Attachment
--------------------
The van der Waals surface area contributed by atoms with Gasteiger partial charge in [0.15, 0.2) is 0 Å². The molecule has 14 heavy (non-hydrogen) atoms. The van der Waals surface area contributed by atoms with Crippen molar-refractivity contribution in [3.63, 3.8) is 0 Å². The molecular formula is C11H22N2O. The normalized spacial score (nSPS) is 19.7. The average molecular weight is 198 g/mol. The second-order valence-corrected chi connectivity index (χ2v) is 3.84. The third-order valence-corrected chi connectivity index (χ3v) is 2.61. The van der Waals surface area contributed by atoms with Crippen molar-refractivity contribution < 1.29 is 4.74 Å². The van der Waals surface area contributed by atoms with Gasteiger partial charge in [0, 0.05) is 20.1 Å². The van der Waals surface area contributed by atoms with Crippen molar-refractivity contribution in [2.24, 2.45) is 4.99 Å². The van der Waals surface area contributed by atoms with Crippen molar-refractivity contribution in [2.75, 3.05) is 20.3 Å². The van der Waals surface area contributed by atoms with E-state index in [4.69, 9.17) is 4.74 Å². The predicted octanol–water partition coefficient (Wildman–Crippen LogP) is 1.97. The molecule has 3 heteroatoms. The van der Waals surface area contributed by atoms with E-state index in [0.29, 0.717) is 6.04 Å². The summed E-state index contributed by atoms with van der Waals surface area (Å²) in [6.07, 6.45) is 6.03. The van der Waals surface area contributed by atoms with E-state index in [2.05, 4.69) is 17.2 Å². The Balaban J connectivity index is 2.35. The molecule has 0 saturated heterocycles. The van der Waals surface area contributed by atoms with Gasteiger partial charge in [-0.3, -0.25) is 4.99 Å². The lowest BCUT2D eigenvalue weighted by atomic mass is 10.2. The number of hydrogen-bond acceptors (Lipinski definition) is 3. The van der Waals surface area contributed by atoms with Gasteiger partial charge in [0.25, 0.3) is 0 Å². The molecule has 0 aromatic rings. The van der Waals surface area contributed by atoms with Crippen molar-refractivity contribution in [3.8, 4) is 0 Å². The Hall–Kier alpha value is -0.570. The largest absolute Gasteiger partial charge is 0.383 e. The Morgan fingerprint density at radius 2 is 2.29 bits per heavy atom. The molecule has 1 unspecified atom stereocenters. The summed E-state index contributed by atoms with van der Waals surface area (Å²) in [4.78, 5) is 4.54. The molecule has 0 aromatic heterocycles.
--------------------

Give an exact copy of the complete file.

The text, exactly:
The van der Waals surface area contributed by atoms with Gasteiger partial charge in [0.15, 0.2) is 0 Å². The molecule has 14 heavy (non-hydrogen) atoms. The van der Waals surface area contributed by atoms with Crippen molar-refractivity contribution in [3.63, 3.8) is 0 Å². The molecular formula is C11H22N2O. The normalized spacial score (nSPS) is 19.7. The average molecular weight is 198 g/mol. The second-order valence-corrected chi connectivity index (χ2v) is 3.84. The third-order valence-corrected chi connectivity index (χ3v) is 2.61. The van der Waals surface area contributed by atoms with Crippen molar-refractivity contribution < 1.29 is 4.74 Å². The van der Waals surface area contributed by atoms with Gasteiger partial charge in [0, 0.05) is 20.1 Å². The van der Waals surface area contributed by atoms with Crippen molar-refractivity contribution in [2.24, 2.45) is 4.99 Å². The van der Waals surface area contributed by atoms with Crippen molar-refractivity contribution in [2.75, 3.05) is 20.3 Å². The van der Waals surface area contributed by atoms with E-state index in [4.69, 9.17) is 4.74 Å². The predicted octanol–water partition coefficient (Wildman–Crippen LogP) is 1.97. The molecule has 3 heteroatoms. The van der Waals surface area contributed by atoms with E-state index in [0.29, 0.717) is 6.04 Å². The summed E-state index contributed by atoms with van der Waals surface area (Å²) in [6.07, 6.45) is 6.03. The van der Waals surface area contributed by atoms with E-state index in [2.05, 4.69) is 17.2 Å². The Balaban J connectivity index is 2.35. The molecule has 0 saturated heterocycles. The van der Waals surface area contributed by atoms with Gasteiger partial charge in [-0.3, -0.25) is 4.99 Å². The lowest BCUT2D eigenvalue weighted by atomic mass is 10.2. The number of hydrogen-bond acceptors (Lipinski definition) is 3. The van der Waals surface area contributed by atoms with Gasteiger partial charge in [0.25, 0.3) is 0 Å². The molecule has 0 aromatic rings. The van der Waals surface area contributed by atoms with Crippen molar-refractivity contribution in [3.8, 4) is 0 Å². The Hall–Kier alpha value is -0.570. The largest absolute Gasteiger partial charge is 0.383 e. The Morgan fingerprint density at radius 2 is 2.29 bits per heavy atom. The molecule has 1 unspecified atom stereocenters. The summed E-state index contributed by atoms with van der Waals surface area (Å²) in [4.78, 5) is 4.54. The molecule has 0 aromatic heterocycles.